The ITN framework, cost-effectiveness, and cause prioritisation

From read­ing EA ma­te­rial, one might get the im­pres­sion that the Im­por­tance, Tractabil­ity and Ne­glect­ed­ness (ITN) frame­work is the (1) only, or (2) best way to pri­ori­tise causes. For ex­am­ple, in EA con­cepts’ two en­tries on cause pri­ori­ti­sa­tion, the ITN frame­work is put for­ward as the only or lead­ing way to pri­ori­tise causes. Will MacAskill’s re­cent TedTalk leaned heav­ily on the ITN frame­work as the way to make cause pri­ori­ti­sa­tion de­ci­sions. Open Philan­thropy Pro­ject ex­plic­itly pri­ori­tises causes us­ing an in­for­mal ver­sion of the ITN frame­work.

In this post, I ar­gue that:

  1. Ex­tant ver­sions of the ITN frame­work are sub­ject to con­cep­tual prob­lems.

  2. A new ver­sion of the ITN frame­work, de­vel­oped here, is prefer­able to ex­tant ver­sions.

  3. Non-ITN cost-effec­tive­ness anal­y­sis is, when work­able, su­pe­rior to ITN anal­y­sis for the pur­poses of cause pri­ori­ti­sa­tion.

  4. This is be­cause:

    1. Marginal cost-effec­tive­ness is what we ul­ti­mately care about.

    2. If we can es­ti­mate the marginal cost-effec­tive­ness of work on a cause with­out es­ti­mat­ing the to­tal scale of a prob­lem or its ne­glect­ed­ness, then we should do that, in or­der to save time.

    3. Marginal cost-effec­tive­ness anal­y­sis does not re­quire the as­sump­tion of diminish­ing marginal re­turns, which may not char­ac­ter­ise all prob­lems.

  5. ITN anal­y­sis may be use­ful when it is difficult to pro­duce in­tu­itions about the marginal cost-effec­tive­ness of work on a prob­lem. In that case, we can make progress by zoom­ing out and car­ry­ing out an ITN anal­y­sis.

  6. In difficult high stakes cause pri­ori­ti­sa­tion de­ci­sions, we have to get into the weeds and con­sider in-depth the ar­gu­ments for and against differ­ent prob­lems be­ing cost-effec­tive to work on. We can­not by­pass this pro­cess through sim­ple mechanis­tic scor­ing and ag­gre­ga­tion of the three ITN fac­tors.

  7. For this rea­son, the EA move­ment has thus far sig­nifi­cantly over-re­lied on the ITN frame­work as a way to pri­ori­tise causes. For high stakes cause pri­ori­ti­sa­tion de­ci­sions, we should move to­wards in-depth anal­y­sis of marginal cost-effec­tive­ness.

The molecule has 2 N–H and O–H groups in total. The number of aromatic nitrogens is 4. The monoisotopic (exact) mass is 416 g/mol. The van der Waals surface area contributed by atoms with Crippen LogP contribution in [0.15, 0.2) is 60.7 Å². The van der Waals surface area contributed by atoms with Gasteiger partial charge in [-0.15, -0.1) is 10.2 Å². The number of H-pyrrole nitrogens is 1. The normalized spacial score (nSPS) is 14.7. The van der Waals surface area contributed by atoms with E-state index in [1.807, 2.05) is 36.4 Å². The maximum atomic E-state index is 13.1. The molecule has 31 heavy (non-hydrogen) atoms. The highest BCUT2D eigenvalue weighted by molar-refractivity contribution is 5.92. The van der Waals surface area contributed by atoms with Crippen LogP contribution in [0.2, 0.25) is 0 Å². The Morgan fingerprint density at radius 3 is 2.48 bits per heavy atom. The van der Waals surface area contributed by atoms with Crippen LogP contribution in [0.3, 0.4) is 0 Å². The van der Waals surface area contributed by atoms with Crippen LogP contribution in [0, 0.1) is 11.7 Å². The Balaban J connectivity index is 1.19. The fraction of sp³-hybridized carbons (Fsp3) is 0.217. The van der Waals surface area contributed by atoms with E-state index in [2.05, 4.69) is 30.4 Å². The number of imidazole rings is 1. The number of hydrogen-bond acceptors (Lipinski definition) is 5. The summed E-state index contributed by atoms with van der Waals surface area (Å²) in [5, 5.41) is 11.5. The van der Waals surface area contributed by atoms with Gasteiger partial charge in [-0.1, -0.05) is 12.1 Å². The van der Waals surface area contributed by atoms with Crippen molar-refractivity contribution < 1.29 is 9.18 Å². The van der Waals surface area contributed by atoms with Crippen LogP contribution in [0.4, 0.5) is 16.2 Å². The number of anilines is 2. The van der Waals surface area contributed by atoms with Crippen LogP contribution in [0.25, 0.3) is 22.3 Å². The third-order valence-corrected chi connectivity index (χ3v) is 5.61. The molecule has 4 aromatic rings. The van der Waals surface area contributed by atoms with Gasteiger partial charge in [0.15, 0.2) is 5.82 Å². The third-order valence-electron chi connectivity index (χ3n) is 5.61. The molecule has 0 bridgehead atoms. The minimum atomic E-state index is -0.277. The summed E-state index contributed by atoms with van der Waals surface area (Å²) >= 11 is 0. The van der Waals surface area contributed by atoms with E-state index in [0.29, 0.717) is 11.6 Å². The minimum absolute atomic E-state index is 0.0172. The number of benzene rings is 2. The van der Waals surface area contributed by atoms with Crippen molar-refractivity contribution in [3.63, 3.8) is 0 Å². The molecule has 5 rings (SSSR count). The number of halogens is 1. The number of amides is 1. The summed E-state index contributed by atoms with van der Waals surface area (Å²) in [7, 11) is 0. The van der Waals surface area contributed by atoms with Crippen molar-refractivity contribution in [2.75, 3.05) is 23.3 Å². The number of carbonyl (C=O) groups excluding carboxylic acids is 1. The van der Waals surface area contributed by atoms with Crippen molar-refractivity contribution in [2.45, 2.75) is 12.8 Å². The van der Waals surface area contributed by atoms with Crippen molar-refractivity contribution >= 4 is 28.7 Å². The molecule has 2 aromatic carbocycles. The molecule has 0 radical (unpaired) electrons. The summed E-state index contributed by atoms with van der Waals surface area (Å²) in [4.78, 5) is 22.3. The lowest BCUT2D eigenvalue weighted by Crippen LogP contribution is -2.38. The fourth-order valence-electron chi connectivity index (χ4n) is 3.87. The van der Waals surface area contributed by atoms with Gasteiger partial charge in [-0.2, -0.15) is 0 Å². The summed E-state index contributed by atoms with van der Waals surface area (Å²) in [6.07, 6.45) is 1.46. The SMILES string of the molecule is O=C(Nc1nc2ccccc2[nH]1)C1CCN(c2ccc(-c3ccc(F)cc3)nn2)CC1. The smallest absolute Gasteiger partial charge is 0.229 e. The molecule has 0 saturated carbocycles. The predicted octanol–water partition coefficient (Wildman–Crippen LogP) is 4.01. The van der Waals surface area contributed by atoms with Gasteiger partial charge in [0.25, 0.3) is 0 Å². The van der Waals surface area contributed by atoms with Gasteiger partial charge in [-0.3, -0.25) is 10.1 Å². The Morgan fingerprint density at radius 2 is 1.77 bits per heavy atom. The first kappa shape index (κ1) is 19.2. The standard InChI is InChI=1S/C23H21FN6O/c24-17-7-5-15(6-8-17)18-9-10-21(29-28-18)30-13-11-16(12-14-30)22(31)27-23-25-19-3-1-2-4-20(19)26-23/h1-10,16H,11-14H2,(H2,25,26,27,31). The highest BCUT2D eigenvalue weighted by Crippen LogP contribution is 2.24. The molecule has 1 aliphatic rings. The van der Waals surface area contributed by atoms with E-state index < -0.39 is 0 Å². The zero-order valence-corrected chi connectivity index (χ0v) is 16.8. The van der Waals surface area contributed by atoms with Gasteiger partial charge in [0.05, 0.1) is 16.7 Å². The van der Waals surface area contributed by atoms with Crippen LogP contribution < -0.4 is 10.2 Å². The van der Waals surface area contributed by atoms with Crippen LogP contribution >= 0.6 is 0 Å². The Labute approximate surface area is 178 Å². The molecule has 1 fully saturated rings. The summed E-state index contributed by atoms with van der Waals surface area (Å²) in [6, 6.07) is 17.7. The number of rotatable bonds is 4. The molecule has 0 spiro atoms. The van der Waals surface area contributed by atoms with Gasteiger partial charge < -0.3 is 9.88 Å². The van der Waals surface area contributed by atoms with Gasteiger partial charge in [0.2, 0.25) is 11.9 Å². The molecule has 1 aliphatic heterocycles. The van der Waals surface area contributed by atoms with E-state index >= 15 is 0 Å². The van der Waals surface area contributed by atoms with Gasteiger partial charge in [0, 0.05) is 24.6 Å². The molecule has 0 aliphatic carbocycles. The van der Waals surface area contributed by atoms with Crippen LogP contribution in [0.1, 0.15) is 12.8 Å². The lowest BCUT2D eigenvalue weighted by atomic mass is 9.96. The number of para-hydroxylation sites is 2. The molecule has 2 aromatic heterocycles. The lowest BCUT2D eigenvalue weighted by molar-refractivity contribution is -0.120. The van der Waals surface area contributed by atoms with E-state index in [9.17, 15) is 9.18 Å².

[up­date—my foot­notes didn’t trans­fer from the google­doc, so I am adding them now]

1. Out­lin­ing the ITN frame­work

Im­por­tance, tractabil­ity and ne­glect­ed­ness are three fac­tors which are widely held to be cor­re­lated with cost-effec­tive­ness; if one cause is more im­por­tant, tractable and ne­glected than an­other, then it is likely to be more cost-effec­tive to work on, on the mar­gin. ITN analy­ses are meant to be use­ful when it is difficult to es­ti­mate di­rectly the cost-effec­tive­ness of work on differ­ent causes.

In­for­mal and for­mal ver­sions of the ITN frame­work tend to define im­por­tance and ne­glect­ed­ness in the same way. As we will see be­low, they differ on how to define tractabil­ity.

Im­por­tance or scale = the over­all bad­ness of a prob­lem, or cor­re­spond­ingly, how good it would be to solve it. So for ex­am­ple, the im­por­tance of malaria is given by the to­tal health bur­den it im­poses, which you could mea­sure in terms of a health or welfare met­ric like DALYs.

Ne­glect­ed­ness = the to­tal amount of re­sources or at­ten­tion a prob­lem cur­rently re­ceives. So for ex­am­ple, a good proxy for the ne­glect­ed­ness of malaria is the to­tal amount of money that cur­rently goes to­wards deal­ing with the dis­ease.[^1]

Ex­tant in­for­mal defi­ni­tions of tractability

Tractabil­ity is harder to define and harder to quan­tify than im­por­tance and ne­glect­ed­ness. In in­for­mal ver­sions of the frame­work, tractabil­ity is some­times defined in terms of cost-effec­tive­ness. How­ever, this does not make that much sense be­cause, as men­tioned, the ITN frame­work is meant to be most use­ful when it is difficult to es­ti­mate the marginal cost-effec­tive­ness of work on a par­tic­u­lar cause. There would be no rea­son to calcu­late ne­glect­ed­ness if we already knew tractabil­ity, thus defined.

Other in­for­mal ver­sions of the ITN frame­work of­ten use in­tu­itive defi­ni­tions such as “tractable causes are those in which it is easy to make progress”. This defi­ni­tion seems to sug­gest that tractabil­ity is defined as how much of a prob­lem you can solve with a given amount of fund­ing. How­ever, if you knew this, there would be no point in calcu­lat­ing ne­glect­ed­ness, since with im­por­tance and tractabil­ity alone, you could calcu­late the marginal cost-effec­tive­ness of work on a prob­lem, which is ul­ti­mately what we care about. This defi­ni­tion ren­ders the Ne­glect­ed­ness part of the anal­y­sis un­nec­es­sary, or at least sug­gests that we would only calcu­late ne­glect­ed­ness as one fac­tor that bears on tractabil­ity, rather than as three dis­tinct quan­tities that can be ag­gre­gated and scored.

Thus, ex­tant in­for­mal ver­sions of the ITN frame­work have some con­cep­tual difficul­ties.

Ex­tant for­mal defi­ni­tions of tractabil­ity

80,000 Hours de­vel­ops a more for­mal ver­sion of the ITN frame­work which ad­vances a differ­ent defi­ni­tion of tractabil­ity:

“% of prob­lem solved /​ % in­crease in re­sources”[^2]

The terms in the 80k ITN defi­ni­tions can­cel out as fol­lows:

  • Im­por­tance = good done /​ % of prob­lem solved

  • Tractabil­ity = % of prob­lem solved /​ % in­crease in resources

  • Ne­glect­ed­ness = % in­crease in re­sources /​ ex­tra $

Thus, once we have in­for­ma­tion on im­por­tance, tractabil­ity and ne­glect­ed­ness (thus defined), then we can pro­duce an es­ti­mate of marginal cost-effec­tive­ness.